By selling ESA sweatshirts as well as the wonderful NASA ones, for example (laughs). But seriously: There is room for improvement when it comes to the visibility of European space travel. There are so many different activities going on, and we must not hide away in Europe. The ESA has its own astronauts – and you just need to look at Alexander Gerst to see how popular they can become, in Germany and beyond. We are also discussing the role that European space activities and a European satellite constellation can play in secure communications and cybersecurity. That is another area where Europe needs to be visible in a world that is currently becoming more unstable. Finally, the prominence of space travel as a topic varies between different European societies. In France, for example, society tends to pay more attention to the issue than in Germany. Emmanuel Macron also drew attention to the subject recently. I think that it would do Europe good if we were even more proud of what we have already achieved. Did you know that the European Galileo is now more precise than the American GPS system? But still no one says: “My phone navigates with Galileo.” We have an excellent research ecosystem, but when it comes to making the step into commercialisation and transferring this knowledge, we are lagging behind the USA.

What is important is that we ultimately make these decisions collectively.

Why do we seem to be more reluctant in this area in Germany in particular?

I think that unfortunately we still hold on far too tightly to preconceptions in some areas. With regard to space in particular, you always hear: “Oh no, that all costs so much. And what do we even get out of it?” Sometimes we don’t see the opportunity to embrace that sense of discovery and learn and experience new things that we can’t yet even begin to imagine. Sometimes we are perhaps a bit too averse to change in Germany and see it all as something that belongs in the world of science fiction. But then we overlook just how much in business, industry and our daily lives depends on what comes from space.

Perhaps it isn’t just to do with pride, but also education?

Naturally, there is more we can do in terms of communication. That starts in school and at home too, where boys are still more likely to be given a rocket than girls are. The aim of making more women visible in the space sector is really important to me. Another contributing factor is the way that we as a society talk about technology in general. Let’s take artificial intelligence as an example: We have spoken a lot about how evil robots could take over the world, but not enough about the opportunities that AI presents – be it in everyday life, in health care or in climate protection. So we perhaps have this somewhat sceptical bias in Germany in many areas of technology. I want to make sure that we recognise the opportunities and possibilities and understand that it’s absolutely essential for us to be involved in these areas of innovation.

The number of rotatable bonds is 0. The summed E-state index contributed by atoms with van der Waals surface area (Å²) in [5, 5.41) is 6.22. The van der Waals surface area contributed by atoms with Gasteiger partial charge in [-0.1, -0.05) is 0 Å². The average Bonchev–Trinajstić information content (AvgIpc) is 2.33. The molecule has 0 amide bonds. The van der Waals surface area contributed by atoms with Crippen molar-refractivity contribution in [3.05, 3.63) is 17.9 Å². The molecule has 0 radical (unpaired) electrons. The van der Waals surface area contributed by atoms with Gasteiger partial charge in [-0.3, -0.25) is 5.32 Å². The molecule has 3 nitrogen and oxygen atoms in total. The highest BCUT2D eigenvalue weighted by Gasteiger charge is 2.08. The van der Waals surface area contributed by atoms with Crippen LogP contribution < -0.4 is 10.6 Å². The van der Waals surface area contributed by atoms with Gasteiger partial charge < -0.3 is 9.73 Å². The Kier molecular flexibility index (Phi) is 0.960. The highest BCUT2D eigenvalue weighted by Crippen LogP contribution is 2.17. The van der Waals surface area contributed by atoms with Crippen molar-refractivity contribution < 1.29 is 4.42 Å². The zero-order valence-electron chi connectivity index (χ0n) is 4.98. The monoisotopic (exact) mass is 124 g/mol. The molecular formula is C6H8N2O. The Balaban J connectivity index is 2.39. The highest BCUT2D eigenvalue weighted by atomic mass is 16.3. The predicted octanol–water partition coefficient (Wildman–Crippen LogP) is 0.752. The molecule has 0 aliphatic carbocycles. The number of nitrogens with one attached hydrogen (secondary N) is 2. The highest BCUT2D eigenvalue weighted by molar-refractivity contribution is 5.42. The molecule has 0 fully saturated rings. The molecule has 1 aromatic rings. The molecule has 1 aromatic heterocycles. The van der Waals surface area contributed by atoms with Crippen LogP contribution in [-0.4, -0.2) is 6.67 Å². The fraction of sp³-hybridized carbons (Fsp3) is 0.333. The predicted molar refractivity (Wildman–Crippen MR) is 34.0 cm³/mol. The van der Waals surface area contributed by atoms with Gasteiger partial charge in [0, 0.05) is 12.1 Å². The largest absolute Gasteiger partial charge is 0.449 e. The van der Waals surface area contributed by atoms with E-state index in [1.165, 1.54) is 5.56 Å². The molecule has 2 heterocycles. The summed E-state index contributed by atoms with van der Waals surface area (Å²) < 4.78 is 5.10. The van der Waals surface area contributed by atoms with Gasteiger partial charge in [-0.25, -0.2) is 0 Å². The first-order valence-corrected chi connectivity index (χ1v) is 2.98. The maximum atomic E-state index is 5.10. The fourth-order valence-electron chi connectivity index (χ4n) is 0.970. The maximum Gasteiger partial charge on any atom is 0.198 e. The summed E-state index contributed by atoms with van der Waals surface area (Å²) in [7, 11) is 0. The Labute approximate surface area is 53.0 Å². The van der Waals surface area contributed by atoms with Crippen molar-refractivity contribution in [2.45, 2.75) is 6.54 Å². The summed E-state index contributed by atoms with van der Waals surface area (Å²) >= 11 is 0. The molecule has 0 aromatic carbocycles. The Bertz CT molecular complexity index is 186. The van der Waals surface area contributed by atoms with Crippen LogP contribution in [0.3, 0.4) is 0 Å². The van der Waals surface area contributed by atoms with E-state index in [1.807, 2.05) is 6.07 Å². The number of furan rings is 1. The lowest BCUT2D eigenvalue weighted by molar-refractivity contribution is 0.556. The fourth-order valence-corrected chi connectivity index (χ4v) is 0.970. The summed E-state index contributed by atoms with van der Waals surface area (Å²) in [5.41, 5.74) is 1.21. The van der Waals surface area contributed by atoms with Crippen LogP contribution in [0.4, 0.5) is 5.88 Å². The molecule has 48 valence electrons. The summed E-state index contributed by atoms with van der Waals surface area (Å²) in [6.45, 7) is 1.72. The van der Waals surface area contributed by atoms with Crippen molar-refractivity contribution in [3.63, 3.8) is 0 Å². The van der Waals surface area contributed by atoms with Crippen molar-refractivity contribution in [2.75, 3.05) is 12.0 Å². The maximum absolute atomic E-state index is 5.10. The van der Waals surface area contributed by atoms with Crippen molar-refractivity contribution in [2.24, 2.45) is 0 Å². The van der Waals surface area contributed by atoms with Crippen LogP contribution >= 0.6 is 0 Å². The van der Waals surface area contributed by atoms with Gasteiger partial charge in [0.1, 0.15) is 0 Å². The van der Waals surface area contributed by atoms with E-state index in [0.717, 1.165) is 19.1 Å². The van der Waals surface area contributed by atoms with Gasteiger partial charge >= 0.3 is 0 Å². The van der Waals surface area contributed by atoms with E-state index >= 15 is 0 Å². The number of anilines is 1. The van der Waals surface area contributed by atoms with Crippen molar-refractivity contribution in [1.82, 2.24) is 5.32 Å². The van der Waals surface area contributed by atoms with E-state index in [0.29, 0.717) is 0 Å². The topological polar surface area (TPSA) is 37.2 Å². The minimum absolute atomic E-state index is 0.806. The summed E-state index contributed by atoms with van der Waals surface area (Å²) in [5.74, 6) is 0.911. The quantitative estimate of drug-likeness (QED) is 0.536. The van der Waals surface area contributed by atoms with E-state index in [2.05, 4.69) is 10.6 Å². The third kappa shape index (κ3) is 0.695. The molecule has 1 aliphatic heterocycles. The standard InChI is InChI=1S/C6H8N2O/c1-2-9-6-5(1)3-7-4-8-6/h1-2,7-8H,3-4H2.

Space technology is crucial to solving the climate crisis.

If private space tourism is soon a possibility, will Anna Christmann be on board?

I can understand why people would want to have the opportunity to fly into space and get that new perspective. When you hear Alexander Gerst talking about what a difference it makes to see the planet from above, of course it’s inspiring. Nevertheless, it is important to make sure that we use our limited resources as sensibly as possible. And the sensible use of resources in space travel doesn’t mean tourism flights in the first instance. It means applications that will help us make progress in research, innovation and exploration. The progress made in the commercial sector and financed by private investors can, of course, absolutely be applied to other areas in a meaningful way, as these activities involve the development of new technology as well. But the more something escalates, the more we need to consider the question of who should use the limited resources available and who should not. If three people fly into space a year, that’s tolerable. If that figure increases a lot in the future, we will certainly have to discuss some common rules.

The interview was conducted by Cornelia Göbel and Daniel Wixforth.

Dr Anna Christmann obtained a doctorate on “The limits of direct democracy” in Zurich. She became a member of the Greens in 2003. She has been a member of the German Bundestag since 2017. In January 2022, German Vice Chancellor Robert Habeck appointed her as Federal Government Coordinator of German Aerospace Policy.